“I got infected by the virus of refereeing in secondary school at the age of 15″, says Gert Deckers.
The 37-year-old referee from Belgium is officiating in the highest leagues of both futsal and outdoor football. He talks about the differences in an interview with the Dutch Referee Blog.
Deckers has already gained a lot of experience, in a career which begun at 22 years ago. “I organized the annual football competition between the different classes and I also whistled the matches on the playground. At the finals there were always a lot of people, which was reminiscent of a full stadium.”
“I became an active futsal referee when I was 18 – now 37. And soon I noticed that people thought I had talent for this. Officiating in field soccer was not a case yet. After my studies to become a gymnastics teacher – I was 22 by then – former Belgian football referee Hayen Ghislain noticed me. He motivated and guided me to give officiating a try in outdoor soccer.”
“Even here, I progressed like an express train. In the beginning years at least. When I moved to the national series, I faced problems with adjustment to that level. It finally took me about five years to accustom. Eventually, I arrived at the highest national level in both disciplines.”
“Of course I’ve to combine my hobby with my job as a sports teacher in special education, I can’t do it without other employment. It is compatible, but sometimes difficult too. The combination of work, training, competitions, family (I am married, have a daughter and the second is on it’s way) gave me a pretty busy agenda. I usually whistle two matches per week: one in futsal on Friday night and one field match in the weekends.”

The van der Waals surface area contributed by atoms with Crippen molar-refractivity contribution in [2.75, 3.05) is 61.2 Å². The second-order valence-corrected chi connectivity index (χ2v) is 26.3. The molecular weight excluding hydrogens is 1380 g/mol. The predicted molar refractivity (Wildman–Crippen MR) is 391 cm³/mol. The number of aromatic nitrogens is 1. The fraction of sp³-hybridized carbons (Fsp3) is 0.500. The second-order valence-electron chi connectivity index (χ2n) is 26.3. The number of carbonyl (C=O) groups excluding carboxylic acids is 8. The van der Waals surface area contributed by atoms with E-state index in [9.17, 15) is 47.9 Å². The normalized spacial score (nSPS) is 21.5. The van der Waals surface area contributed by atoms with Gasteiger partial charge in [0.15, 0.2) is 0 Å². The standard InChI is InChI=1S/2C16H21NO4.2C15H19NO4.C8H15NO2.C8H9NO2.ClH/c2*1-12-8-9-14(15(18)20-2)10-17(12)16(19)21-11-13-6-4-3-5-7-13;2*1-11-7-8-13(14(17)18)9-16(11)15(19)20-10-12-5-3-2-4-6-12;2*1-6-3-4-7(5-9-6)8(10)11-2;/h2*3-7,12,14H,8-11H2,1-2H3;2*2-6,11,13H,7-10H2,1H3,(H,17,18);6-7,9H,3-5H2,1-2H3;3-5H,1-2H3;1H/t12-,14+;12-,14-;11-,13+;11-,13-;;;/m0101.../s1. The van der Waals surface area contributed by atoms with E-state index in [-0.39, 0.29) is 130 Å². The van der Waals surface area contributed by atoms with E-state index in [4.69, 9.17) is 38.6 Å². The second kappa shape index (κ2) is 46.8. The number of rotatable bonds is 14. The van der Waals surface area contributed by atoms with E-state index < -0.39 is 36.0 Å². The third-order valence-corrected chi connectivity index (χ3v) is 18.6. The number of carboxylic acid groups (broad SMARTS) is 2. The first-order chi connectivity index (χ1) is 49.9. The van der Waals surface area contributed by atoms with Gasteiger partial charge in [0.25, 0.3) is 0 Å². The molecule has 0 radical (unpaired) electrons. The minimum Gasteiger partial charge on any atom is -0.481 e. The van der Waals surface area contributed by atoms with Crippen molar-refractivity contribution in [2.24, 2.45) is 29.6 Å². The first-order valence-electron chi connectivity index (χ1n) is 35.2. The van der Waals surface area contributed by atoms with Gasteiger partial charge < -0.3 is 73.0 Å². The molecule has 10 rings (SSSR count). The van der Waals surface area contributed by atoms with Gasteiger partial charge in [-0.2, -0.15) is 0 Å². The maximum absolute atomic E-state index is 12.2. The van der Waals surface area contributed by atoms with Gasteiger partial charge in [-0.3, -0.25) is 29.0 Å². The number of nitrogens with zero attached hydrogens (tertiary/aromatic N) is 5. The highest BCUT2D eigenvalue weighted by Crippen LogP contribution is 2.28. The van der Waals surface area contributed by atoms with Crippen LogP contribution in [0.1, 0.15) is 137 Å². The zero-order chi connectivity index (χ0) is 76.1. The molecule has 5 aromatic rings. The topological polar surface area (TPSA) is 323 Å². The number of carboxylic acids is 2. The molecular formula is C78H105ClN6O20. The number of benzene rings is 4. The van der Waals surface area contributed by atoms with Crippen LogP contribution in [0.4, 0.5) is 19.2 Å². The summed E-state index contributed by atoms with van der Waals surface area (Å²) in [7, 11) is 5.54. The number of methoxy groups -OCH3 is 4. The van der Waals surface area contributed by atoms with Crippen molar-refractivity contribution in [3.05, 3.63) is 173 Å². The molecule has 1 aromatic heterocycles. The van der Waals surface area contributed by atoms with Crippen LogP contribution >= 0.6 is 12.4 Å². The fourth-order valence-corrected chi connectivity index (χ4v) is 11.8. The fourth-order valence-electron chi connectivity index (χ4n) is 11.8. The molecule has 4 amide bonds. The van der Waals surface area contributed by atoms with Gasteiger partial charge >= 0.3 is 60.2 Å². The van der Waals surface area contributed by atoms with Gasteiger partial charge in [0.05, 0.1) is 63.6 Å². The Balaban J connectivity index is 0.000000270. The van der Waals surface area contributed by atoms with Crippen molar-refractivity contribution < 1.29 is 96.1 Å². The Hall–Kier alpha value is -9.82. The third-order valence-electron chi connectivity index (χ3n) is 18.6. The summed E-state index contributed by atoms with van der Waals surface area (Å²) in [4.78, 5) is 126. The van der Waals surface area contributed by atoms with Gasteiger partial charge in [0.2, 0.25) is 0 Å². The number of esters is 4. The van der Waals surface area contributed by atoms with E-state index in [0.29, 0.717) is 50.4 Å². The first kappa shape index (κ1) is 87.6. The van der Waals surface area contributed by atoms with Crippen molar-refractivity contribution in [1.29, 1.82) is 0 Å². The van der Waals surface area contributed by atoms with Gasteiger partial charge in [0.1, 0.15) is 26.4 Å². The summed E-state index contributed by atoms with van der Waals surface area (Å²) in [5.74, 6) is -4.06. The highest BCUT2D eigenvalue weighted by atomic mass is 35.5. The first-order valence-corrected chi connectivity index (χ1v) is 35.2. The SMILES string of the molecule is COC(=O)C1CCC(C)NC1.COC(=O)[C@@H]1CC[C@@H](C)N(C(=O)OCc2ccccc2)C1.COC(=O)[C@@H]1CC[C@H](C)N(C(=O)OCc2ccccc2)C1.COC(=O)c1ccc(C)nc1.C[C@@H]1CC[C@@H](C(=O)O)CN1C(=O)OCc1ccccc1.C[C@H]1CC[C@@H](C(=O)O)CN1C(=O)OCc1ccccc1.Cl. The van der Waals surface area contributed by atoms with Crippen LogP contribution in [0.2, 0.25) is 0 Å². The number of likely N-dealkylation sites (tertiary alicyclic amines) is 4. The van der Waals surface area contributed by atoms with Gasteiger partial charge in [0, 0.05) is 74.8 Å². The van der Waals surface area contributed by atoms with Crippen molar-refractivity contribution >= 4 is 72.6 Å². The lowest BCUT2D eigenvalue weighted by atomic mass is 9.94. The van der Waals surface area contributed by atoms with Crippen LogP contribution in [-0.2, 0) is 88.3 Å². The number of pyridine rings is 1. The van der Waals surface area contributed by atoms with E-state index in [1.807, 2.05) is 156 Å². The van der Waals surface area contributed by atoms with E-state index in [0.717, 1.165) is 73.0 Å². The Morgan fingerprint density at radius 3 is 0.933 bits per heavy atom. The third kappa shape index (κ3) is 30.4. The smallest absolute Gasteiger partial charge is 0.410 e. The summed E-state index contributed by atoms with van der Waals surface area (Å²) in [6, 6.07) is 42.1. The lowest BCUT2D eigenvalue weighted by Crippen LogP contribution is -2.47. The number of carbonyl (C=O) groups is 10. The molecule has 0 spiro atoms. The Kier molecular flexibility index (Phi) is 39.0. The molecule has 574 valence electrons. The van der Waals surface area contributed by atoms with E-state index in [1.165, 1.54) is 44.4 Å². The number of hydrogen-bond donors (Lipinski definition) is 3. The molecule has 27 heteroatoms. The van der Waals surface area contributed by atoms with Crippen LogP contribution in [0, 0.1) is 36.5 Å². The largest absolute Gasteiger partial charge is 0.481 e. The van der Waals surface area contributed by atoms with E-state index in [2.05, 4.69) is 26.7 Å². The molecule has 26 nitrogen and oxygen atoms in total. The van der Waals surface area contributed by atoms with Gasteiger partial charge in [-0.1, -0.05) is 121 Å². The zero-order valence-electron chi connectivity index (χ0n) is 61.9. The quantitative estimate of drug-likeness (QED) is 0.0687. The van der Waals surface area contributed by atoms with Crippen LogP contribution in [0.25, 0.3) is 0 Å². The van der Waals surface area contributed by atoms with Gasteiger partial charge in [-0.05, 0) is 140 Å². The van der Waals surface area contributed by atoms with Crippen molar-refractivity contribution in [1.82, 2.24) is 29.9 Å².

“There is definitely a difference in whistling in outdoor football and futsal. You see it partly At the one hand, the technique of refereeing is different. But also the mental perception is not the same.”
“I see officiating in futsal as an extension and extra practice for the arbitration on the field. It’s a lot more technical and the continuous concentration is required as good refereeing training.”
“During outdoor matches, there are some periods when the concentration level reduced due to various factors, for example in silly games of moments that play has stopped. That lack of concentration should really be reduced to a minimum. In Futsal things happen much closer after each other, with constantly physical duels, so you always need to be focussed.”
“In futsal I try to approach the players with the same style I use for field soccer: that means much contact with the players, the so-called management. I am a talker and try to tackle problems preventively. This is a lot easier in field football, because there are more possibilities to walk along a player whom you want to talk to. In terms of Futsal, you are bound to move up and down the line.”
“The pressure that referees are imposed to, is so different between the two disciplines. Futsal at the highest level is not that much appreciated and the concerns are much bigger compared to outdoor football.”
“Moreover, more media coverage and the camera’s who are always present, do provide extra presure. I think the trick is to keep away from them. In futsal, I don’t have to take the media exposure into account that much when I prepare for a match.”
“I’ve partly reached my goal in refereeing, which was to become referee in the highest leagues of both disciplines. Because of my age it’s too late for an international career now. The goal I’ve set myself now is getting the confirmation that I’m good enough for this level, that I can uphold my position here as long as possible. That’s how I want to gain so much energy and fun out of a hobby run out of control.”